By Layla Younis
Several weeks ago, Paige DeDecker joined 10 other University of Nebraska-Lincoln students at the Arabic Conversation Tables to watch a documentary about Mandaeism, a minority religion practiced in the Middle East.
DeDecker, who grew up in a small town — Flower Mound, Texas — said she attends the weekly conversation tables to feel more worldly.
The sophomore, who is studying music and minoring in Arabic, said she was exposed to stereotypes about the Middle East and North Africa while growing up.
“I know some people who make off-color jokes,” she said. “I know people who seeing a hijab makes them uncomfortable. Seeing the other side is interesting.”
The Arabic Conversation Tables is a weekly event hosted by UNL’s Department of Modern Languages and Literatures to dispel stereotypes about the Middle East and North Africa.
Abla Hasan, assistant professor of practice of Arabic language and culture at UNL, and Abdulameer Waly, a graduate student with the Department of Modern Languages and Literatures, started the conversation tables in 2013.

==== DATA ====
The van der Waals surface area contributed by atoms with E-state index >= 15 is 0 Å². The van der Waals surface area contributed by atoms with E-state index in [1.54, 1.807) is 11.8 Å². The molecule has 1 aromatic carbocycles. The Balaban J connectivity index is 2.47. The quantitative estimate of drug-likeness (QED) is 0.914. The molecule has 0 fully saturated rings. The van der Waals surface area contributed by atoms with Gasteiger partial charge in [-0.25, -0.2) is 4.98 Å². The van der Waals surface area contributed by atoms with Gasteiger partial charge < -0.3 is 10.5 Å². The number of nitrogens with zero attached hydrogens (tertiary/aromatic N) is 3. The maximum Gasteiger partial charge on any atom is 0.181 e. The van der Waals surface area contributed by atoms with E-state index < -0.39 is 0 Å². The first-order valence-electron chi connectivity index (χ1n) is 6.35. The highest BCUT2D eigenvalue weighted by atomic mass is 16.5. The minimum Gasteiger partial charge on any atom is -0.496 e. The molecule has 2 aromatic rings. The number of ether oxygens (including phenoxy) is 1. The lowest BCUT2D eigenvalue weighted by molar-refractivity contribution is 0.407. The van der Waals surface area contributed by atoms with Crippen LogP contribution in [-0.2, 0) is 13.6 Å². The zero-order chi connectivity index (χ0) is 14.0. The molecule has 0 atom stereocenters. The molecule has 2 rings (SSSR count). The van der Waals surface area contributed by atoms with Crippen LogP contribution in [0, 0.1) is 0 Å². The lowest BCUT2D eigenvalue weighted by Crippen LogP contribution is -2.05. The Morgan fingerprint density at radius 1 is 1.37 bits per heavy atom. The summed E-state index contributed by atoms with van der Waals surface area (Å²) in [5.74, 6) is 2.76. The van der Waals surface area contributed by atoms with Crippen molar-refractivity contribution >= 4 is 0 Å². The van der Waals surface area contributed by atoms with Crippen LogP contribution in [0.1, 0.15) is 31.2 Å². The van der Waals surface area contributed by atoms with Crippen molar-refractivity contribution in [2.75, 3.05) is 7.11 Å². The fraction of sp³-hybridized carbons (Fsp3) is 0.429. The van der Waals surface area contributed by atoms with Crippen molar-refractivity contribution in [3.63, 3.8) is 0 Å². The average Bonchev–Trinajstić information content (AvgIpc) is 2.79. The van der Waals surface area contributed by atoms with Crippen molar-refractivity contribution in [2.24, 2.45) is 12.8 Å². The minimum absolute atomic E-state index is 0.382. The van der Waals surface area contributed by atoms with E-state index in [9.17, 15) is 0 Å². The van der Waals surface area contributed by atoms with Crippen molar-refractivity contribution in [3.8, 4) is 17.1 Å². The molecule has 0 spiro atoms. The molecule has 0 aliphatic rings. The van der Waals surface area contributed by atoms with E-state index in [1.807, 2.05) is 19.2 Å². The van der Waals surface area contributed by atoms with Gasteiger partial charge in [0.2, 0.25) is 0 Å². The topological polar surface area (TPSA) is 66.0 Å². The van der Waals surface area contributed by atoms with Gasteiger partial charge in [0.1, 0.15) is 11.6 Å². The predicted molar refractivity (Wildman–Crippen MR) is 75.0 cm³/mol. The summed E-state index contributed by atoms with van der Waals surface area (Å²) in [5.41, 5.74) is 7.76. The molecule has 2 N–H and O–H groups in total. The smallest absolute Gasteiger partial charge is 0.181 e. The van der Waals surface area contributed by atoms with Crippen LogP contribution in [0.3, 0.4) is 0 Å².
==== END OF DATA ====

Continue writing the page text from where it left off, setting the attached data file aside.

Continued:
The two said they try to schedule a guest speaker at each weekly event. The conversation tables are mostly in English, but the guest speakers are encouraged to use Arabic words, phrases and idioms, Hasan said.
Guest speakers are usually local members of the community who have lived or experienced life in Arabic speaking countries, such as international students or professors who are from the Middle East or North Africa, Hasan said.
“The Arabic Conversation Table is our window to the community,” Hasan said.
Previous guest speakers have included Sara El Alaoui, a doctoral candidate in computer engineering at UNL, who presented on her home country of Morocco; Abdulallah Almisbahi, an international student from Saudi Arabia, who presented on the importance of Islam in Saudi Arabia; and Rajah Alhuni, a family educator at the Community Action Program, who is originally from Libya.
Anna Spethman, a junior global studies major, said coming to the conversation tables has helped her gain a better perspective and debunks a lot of stereotypes.
“Anybody who is remotely interested in the Arabic culture should come in.”
For more information about the conversation tables, check the UNL’s Arabic Studies Program Facebook page.